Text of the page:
I would have to offer up lead as a building materials in the 1700 – 1900s. Lead pipes have been around for quite some time. What about lead pipes or lead solder furnishing drinking water? There are too many things for people to come up with to cause death, disfigurement – are people just complaining too much?

  8. buck says:

    I think the photo of the swan being helped to digest the lead was a bit of staging and when did swans become raptors?

  9. Michael Turner says:

    Thw whole ‘lead in wild game being dangerous’ thing was debunked by the CDC…
    http://www.nssf.org/share/PDF/ND_report.pdf

  10. noflashbang says:

    Why do these people never remember that we use to LEAD gasoline? That put more lead into the environment than bullets ever could. Remember lead paint, lead toys, lead glass, lead pipes, ect. Really you have to consume so much lead in order for it to be fatal.

    Now I will admit that we as a society have been removing lead from many things over the years. But this has always been because technology found a better way (Copper and PVC pipe for example). So if manufactures can make steel cored ammo, I don’t have a problem. ; )

  11. Wolfwood says:

    Steel doesn’t flatten as much as lead does, leading to overpenetration issues. You could reduce the powder charge, but that just gives you a weaker bullet impact (like a .380 vs. a 9mm). As steel is lighter than lead, this means that you lose some efficiency at the margins, too. Think of the problems this will cause with handguns: to get the maximum bullet weight (and thus the best chance of stopping your assailant), you’d need a bigger bullet. This can either be done by rechambering existing guns to take longer bullets (which will be far too expensive, and probably prone to FTFs) or increasing the diameter. Increasing the diameter leads (pardon the pun) to fewer cartridges in the gun. I guess this is less of an issue for revolvers, although I’d be interested to know if it tears up the forcing cone.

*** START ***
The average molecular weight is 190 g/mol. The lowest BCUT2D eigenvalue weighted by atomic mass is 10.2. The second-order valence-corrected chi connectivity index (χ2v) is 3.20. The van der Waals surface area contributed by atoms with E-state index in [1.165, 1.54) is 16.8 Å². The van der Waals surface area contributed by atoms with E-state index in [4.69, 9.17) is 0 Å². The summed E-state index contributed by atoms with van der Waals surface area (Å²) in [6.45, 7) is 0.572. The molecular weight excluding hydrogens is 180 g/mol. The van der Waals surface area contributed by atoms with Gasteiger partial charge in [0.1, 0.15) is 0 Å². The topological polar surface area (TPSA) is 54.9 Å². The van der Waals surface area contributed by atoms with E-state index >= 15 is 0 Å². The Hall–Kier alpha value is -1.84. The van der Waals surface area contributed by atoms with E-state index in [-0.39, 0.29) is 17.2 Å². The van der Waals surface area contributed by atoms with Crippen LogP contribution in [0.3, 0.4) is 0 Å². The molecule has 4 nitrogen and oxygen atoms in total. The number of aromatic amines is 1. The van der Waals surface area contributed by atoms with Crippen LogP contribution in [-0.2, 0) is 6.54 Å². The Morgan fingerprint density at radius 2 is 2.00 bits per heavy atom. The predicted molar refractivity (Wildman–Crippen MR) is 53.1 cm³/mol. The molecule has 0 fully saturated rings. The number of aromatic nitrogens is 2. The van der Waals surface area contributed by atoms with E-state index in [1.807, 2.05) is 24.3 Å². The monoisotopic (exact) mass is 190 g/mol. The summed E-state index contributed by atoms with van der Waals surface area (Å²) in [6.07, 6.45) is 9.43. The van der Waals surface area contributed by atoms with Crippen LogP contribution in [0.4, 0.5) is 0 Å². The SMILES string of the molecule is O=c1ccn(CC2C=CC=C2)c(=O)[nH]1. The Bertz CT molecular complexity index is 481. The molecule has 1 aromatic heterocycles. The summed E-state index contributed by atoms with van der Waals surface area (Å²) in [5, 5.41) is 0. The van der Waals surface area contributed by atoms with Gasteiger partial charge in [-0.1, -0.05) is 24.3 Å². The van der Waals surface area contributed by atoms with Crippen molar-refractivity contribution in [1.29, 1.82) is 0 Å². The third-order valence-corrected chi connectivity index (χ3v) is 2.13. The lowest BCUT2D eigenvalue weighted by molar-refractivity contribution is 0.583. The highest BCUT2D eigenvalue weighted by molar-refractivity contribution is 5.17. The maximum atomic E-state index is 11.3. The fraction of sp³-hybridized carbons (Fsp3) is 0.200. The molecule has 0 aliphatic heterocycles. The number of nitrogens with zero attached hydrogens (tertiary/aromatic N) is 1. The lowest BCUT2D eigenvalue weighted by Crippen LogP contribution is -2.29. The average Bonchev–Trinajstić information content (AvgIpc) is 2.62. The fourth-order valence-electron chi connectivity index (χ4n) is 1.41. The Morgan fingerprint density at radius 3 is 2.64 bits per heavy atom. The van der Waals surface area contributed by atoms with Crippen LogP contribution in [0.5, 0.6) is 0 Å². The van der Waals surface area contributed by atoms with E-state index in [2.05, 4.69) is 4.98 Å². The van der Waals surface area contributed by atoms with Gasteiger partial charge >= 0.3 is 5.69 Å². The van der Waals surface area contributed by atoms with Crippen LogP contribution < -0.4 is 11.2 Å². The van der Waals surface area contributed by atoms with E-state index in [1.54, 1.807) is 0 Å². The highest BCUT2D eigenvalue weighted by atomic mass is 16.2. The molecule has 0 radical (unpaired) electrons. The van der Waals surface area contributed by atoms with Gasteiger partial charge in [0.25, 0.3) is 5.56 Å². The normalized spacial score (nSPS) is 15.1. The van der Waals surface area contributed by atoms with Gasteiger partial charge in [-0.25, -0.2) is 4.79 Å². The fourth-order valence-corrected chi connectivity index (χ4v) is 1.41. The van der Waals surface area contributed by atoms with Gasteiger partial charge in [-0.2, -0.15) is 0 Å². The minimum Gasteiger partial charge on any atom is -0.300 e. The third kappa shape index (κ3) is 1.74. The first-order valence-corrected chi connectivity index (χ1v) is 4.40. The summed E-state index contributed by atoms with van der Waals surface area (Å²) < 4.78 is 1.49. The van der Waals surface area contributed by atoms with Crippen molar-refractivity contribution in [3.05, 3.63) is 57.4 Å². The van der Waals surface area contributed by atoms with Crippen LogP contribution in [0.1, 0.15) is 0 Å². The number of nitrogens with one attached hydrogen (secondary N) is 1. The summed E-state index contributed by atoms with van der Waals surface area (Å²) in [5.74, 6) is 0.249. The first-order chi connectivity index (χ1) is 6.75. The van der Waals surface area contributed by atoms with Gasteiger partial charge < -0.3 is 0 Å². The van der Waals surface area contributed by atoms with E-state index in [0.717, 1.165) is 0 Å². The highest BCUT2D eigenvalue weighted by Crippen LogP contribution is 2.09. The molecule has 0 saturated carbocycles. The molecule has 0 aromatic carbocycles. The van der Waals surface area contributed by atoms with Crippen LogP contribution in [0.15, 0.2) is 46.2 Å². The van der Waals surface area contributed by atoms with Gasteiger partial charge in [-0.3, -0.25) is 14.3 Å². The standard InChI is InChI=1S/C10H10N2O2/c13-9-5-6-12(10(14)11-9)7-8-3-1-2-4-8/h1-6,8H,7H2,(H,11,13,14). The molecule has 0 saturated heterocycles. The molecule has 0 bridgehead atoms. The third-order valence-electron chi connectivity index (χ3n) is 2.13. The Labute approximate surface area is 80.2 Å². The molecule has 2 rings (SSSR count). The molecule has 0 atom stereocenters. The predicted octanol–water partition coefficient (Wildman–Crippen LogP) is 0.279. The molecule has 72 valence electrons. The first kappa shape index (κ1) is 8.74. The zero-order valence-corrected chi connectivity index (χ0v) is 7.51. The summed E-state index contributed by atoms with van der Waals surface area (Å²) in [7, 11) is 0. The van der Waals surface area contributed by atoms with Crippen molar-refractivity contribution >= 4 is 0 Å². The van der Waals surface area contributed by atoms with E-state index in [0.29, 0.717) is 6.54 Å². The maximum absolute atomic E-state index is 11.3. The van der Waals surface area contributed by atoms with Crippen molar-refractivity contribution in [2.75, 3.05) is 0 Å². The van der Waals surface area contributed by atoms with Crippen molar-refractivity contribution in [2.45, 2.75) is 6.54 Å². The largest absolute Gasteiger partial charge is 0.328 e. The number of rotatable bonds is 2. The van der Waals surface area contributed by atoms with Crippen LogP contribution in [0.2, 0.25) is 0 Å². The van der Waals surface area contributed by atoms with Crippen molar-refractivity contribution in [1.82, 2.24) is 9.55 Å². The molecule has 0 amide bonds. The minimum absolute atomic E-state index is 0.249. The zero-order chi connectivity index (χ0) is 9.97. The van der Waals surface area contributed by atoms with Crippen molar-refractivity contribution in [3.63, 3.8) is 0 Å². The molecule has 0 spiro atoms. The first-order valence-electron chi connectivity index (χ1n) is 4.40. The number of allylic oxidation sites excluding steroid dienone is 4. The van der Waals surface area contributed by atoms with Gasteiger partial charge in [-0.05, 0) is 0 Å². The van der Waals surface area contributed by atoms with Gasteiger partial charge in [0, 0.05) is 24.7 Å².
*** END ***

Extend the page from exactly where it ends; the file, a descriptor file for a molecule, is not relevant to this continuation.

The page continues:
I’d imagine it also damages shotgun barrels (and chokes and suppressors).

    Keep in mind that many of these people are those who try to use cloth diapers. That should be pretty telling, I’d think.

  12. The reason, however, that those crazy environmentalists, the Reagan Administration, accelerated the removal of tetraethyl lead from gasoline was because of a study from Australia that clearly demonstrated that it was causing retardation in children in inner cities. But tetraethyl lead isn’t elemental lead; it’s tied to a hydrocarbon and blow through the air, well suited to getting into lungs as a gas and then crossing into the blood.

  13. USCitizen says:

    Warning! The comment that follows is intended as pure snarkiness and is meant as satire. The author of this comment presents the following to illustrate an absurd respose to an absurd position taken by the lead opposition:

    “Is it possible to take lead out of the environment by putting lead into the environmentalists?”

    Note: No environmentalists were harmed during the typing of this comment. Readers should not attempt the activities implied in the comment above. The previous comment has not been tested, certified, nor endorsed by the EPA.

    That is all.

    – USCitizen

  14. Jerry in Detroit says:

    I hate to tell the e-freaks but lead & asbestos are natural substances. They’re organic even.

  15. chris says:

    I wonder if a part of their motive to remove lead is to incress the cost of ammo. I know that the cost of restocking my dove and waterfowl loads have incressed dramaticly. I have 5 in my family that hunt and 2 more that will be old enough soon ( me,wife and 5 kids) and we hunt to supliment what we raise here on the farm. The new restrictions they are trying to place on guns, ammo and hunting will impact us more than just in a hobby or defensive ( all my children are taught defensive along with saftey) mannor. It affects what is in our freezer for the winter.